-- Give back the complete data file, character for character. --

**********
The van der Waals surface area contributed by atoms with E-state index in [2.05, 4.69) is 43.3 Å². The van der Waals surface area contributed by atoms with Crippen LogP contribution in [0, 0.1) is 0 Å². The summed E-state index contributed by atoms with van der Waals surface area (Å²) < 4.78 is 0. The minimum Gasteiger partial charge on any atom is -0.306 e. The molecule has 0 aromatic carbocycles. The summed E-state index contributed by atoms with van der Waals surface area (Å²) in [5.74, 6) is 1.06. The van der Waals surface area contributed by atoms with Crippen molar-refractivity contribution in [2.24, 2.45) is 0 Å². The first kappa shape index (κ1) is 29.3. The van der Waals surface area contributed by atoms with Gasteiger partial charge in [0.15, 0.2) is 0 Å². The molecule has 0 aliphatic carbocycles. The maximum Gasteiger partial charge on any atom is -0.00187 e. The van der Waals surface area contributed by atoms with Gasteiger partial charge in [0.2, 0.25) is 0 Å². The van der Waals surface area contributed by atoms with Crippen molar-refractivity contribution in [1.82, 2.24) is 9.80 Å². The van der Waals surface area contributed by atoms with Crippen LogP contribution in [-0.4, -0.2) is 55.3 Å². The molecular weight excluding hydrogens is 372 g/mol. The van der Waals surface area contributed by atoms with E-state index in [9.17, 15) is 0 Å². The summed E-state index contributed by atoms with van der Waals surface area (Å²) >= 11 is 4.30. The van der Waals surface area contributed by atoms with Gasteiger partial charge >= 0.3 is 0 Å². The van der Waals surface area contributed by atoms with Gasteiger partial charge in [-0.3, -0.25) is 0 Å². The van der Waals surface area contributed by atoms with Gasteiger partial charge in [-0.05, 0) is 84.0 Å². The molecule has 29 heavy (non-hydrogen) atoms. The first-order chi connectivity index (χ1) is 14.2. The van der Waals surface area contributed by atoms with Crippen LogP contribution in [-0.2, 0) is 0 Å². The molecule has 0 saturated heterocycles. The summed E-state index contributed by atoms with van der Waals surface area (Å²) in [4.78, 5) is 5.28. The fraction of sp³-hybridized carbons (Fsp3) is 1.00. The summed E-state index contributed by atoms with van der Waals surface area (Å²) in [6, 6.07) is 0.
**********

The van der Waals surface area contributed by atoms with E-state index in [2.05, 4.69) is 43.3 Å². The van der Waals surface area contributed by atoms with Crippen LogP contribution in [0, 0.1) is 0 Å². The summed E-state index contributed by atoms with van der Waals surface area (Å²) < 4.78 is 0. The minimum Gasteiger partial charge on any atom is -0.306 e. The molecule has 0 aromatic carbocycles. The summed E-state index contributed by atoms with van der Waals surface area (Å²) in [5.74, 6) is 1.06. The van der Waals surface area contributed by atoms with Crippen molar-refractivity contribution in [2.24, 2.45) is 0 Å². The first kappa shape index (κ1) is 29.3. The van der Waals surface area contributed by atoms with Gasteiger partial charge in [0.15, 0.2) is 0 Å². The molecule has 0 aliphatic carbocycles. The maximum Gasteiger partial charge on any atom is -0.00187 e. The van der Waals surface area contributed by atoms with Gasteiger partial charge in [0.2, 0.25) is 0 Å². The van der Waals surface area contributed by atoms with Crippen molar-refractivity contribution in [1.82, 2.24) is 9.80 Å². The van der Waals surface area contributed by atoms with Crippen LogP contribution in [-0.4, -0.2) is 55.3 Å². The molecular weight excluding hydrogens is 372 g/mol. The van der Waals surface area contributed by atoms with E-state index in [9.17, 15) is 0 Å². The summed E-state index contributed by atoms with van der Waals surface area (Å²) >= 11 is 4.30. The van der Waals surface area contributed by atoms with Gasteiger partial charge >= 0.3 is 0 Å². The van der Waals surface area contributed by atoms with Gasteiger partial charge in [-0.3, -0.25) is 0 Å². The van der Waals surface area contributed by atoms with Gasteiger partial charge in [-0.05, 0) is 84.0 Å². The molecule has 29 heavy (non-hydrogen) atoms. The first-order chi connectivity index (χ1) is 14.2. The van der Waals surface area contributed by atoms with Crippen LogP contribution in [-0.2, 0) is 0 Å². The molecule has 0 saturated heterocycles. The summed E-state index contributed by atoms with van der Waals surface area (Å²) in [4.78, 5) is 5.28. The fraction of sp³-hybridized carbons (Fsp3) is 1.00. The summed E-state index contributed by atoms with van der Waals surface area (Å²) in [6, 6.07) is 0.